A ‘Tipping Point’ in the Evolution of Research
If you think search engines have disrupted the research process, wait until you see what’s coming in the next decade.
That’s one of the subplots running through the March-April 2020 issue of Information Outlook, the theme of which is “The Evolution of Research.” Adrian Mulligan, research director for customer insights at Elsevier, highlights some of the coming changes in his article, “Key Drivers for Researchers of the Future”:
“Whatever happens, ‘business as usual’ will no longer be possible for any of us working in the research ecosystem,” he writes. “We have reached a tipping point: In the decade ahead, new funding models will emerge, new methods of collaboration will develop, and new ways of conceptualizing research and measuring its impact will materialize, driven by advances in technology and the ideas of a new generation.”
Stephen Phillips, an information management consultant in London, also foresees gradual yet radical changes in the research environment:
“As we look forward to the Fourth Industrial Revolution, we will see the continued proliferation of data and content,” he writes in his article, “From Information to Intelligence.” “The Internet of Things is accelerating the speed at which we all create data. New vendors will strive to monetize data by creating new platforms and services, shifting their focus from physical to digital assets. Information-handling skills will become mainstream, with tools and products to leverage this expertise. Content-rich products will proliferate, along with technologies to make their data accessible and free flowing. Natural language processing will deal with unstructured content. Robotic process automation will streamline repetitive tasks and some bespoke work.”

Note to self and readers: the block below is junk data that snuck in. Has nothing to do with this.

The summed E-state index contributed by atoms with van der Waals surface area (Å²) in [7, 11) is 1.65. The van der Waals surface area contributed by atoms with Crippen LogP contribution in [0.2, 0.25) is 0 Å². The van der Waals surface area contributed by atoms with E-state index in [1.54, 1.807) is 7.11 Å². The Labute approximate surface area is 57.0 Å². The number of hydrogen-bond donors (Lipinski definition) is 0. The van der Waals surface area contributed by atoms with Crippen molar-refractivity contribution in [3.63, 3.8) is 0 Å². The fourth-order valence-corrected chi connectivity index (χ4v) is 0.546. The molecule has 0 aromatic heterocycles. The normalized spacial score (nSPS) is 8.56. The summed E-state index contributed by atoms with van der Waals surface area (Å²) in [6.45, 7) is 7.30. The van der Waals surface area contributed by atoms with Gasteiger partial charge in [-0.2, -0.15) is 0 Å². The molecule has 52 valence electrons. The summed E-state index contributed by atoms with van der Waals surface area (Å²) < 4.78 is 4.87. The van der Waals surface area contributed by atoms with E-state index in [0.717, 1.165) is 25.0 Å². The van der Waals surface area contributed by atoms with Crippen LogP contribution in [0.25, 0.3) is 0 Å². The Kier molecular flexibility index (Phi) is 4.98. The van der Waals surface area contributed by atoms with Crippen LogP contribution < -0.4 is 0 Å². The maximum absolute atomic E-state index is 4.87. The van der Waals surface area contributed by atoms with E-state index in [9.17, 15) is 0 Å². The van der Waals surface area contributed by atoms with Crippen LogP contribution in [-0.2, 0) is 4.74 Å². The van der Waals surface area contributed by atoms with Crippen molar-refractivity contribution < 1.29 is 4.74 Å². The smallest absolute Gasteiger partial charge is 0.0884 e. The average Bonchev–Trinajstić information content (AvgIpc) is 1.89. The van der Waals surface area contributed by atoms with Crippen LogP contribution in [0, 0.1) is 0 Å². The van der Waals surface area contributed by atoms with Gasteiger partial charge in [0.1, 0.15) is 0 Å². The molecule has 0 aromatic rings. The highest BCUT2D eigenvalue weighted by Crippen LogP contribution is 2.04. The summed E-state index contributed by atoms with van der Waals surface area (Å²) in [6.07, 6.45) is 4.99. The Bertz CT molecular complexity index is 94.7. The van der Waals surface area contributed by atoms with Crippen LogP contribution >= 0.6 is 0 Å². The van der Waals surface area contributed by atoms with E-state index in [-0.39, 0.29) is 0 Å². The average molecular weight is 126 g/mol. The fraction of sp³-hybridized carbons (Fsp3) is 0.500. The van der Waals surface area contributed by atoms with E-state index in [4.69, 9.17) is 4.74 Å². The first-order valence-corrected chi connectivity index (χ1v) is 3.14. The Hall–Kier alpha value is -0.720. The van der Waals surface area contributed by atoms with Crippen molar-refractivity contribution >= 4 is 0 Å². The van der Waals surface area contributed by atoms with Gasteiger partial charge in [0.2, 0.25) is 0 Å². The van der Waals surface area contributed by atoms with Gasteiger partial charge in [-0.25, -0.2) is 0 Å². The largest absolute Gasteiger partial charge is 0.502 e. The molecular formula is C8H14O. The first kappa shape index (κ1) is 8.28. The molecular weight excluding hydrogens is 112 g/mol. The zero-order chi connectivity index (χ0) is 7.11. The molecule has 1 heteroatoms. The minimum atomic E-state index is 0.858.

How will special librarians fare in such an environment? Ann Cullen, Simon Burton, Anne Barker, Karen Reczek, and other authors in this issue note certain traits—innate curiosity, the ability to focus, a thirst for knowledge, and an instinctive “feel” for finding, curating, and presenting information and data—that have helped special librarians adapt not only to the rise of search engines but to the dissolution of physical libraries and the replacement of “hard” collections with online resources. These traits are sure to be invaluable to special librarians as they navigate the ever-evolving information and research climate of tomorrow.
Want to get a head start on preparing for the research ecosystem of tomorrow? Join SLA and read Information Outlook!
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